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Found 8 results

  1. August 15, 2015 Hanover Steve had slept poorly that night, a victim of bad dreams and worse memories - but this was not uncommon. Luckily, sleep was something he rarely needed. He was up much earlier than Gina and in the kitchen, cooking shirtless since he didn't worry about the spatter from the electric stove. Particularly not with what Gina preferred to eat - which usually didn't require the use of the nearly spotless stove at all. Toaster strudel went in the toaster and Fountain Mist from the soda machine, and within a few minutes he had Gina's favored breakfast. After some consideration, he took the eggs and potatoes from the previous night and reheated them in the microwave. When it was done, he had breakfast all ready for her - and for himself as well. With his limited sense of taste, he usually ate whatever she was eating, albeit in considerably larger quantities. While he waited for her to wake up, he took a seat at the table and began paging through the phone that was a present from her, digging out that day's weather report. It would be cool, for Freedom City in August, beginning the day at seventy degrees and not rising much above eighty even at the day's height. With clear, dry skies forecast and a breeze coming in off the ocean, it was by all accounts a good day to go outside. With things having settled down recently, and Steve himself having returned from his exile in 19th century Utah, it was a good time, he had decided the night before, to change things for the better.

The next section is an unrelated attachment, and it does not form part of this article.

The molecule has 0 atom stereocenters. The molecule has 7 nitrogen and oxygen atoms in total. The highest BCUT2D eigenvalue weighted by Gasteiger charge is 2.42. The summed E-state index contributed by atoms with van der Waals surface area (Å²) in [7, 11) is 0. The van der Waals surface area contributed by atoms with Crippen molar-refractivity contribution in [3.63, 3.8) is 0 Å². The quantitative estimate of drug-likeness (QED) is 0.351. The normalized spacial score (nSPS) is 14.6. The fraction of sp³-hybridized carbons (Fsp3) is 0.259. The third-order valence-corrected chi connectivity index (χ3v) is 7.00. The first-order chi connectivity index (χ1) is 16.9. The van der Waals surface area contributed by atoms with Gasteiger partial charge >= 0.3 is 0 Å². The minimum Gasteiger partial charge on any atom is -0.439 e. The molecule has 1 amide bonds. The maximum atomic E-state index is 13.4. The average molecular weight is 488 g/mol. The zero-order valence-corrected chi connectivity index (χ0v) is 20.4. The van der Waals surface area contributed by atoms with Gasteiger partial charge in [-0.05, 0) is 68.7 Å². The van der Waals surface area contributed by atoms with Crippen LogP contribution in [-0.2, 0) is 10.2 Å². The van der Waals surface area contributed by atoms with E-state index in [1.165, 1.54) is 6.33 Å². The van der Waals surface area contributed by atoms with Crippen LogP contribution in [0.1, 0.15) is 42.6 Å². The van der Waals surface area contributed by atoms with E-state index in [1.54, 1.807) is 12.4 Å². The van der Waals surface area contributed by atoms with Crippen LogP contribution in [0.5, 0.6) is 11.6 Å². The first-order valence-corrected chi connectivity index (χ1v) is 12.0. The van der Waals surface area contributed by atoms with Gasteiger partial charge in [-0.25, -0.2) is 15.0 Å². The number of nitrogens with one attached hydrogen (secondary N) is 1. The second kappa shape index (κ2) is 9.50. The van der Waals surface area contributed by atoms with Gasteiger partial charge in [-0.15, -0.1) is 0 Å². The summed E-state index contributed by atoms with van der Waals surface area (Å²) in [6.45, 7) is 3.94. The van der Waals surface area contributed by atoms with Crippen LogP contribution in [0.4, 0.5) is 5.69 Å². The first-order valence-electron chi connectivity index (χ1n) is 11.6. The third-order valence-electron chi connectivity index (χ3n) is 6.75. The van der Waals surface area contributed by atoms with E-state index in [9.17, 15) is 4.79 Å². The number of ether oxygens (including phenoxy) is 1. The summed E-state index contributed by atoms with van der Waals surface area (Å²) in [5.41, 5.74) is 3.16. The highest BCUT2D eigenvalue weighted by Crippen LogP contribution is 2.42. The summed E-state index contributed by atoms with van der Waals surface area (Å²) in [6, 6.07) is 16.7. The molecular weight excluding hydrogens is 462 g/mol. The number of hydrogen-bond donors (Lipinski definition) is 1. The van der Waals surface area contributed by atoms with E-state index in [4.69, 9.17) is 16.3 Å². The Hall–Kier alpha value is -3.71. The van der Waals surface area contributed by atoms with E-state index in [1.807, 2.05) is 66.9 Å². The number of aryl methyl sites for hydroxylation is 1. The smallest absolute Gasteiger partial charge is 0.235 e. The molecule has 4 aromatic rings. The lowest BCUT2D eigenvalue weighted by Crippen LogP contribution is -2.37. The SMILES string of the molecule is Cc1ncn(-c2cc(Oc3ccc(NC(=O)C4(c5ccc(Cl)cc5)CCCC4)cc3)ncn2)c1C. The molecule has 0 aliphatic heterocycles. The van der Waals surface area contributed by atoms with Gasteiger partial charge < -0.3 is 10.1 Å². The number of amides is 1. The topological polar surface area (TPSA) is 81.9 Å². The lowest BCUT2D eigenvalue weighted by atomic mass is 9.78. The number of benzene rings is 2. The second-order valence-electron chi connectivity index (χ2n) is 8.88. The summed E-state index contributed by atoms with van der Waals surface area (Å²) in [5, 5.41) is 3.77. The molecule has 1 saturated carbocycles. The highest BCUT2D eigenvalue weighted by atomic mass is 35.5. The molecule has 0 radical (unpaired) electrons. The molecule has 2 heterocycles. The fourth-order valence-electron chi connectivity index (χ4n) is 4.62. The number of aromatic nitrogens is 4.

2. From the album: Alder's Artistry

    Harrier & Cyberknife

    © K Keppeler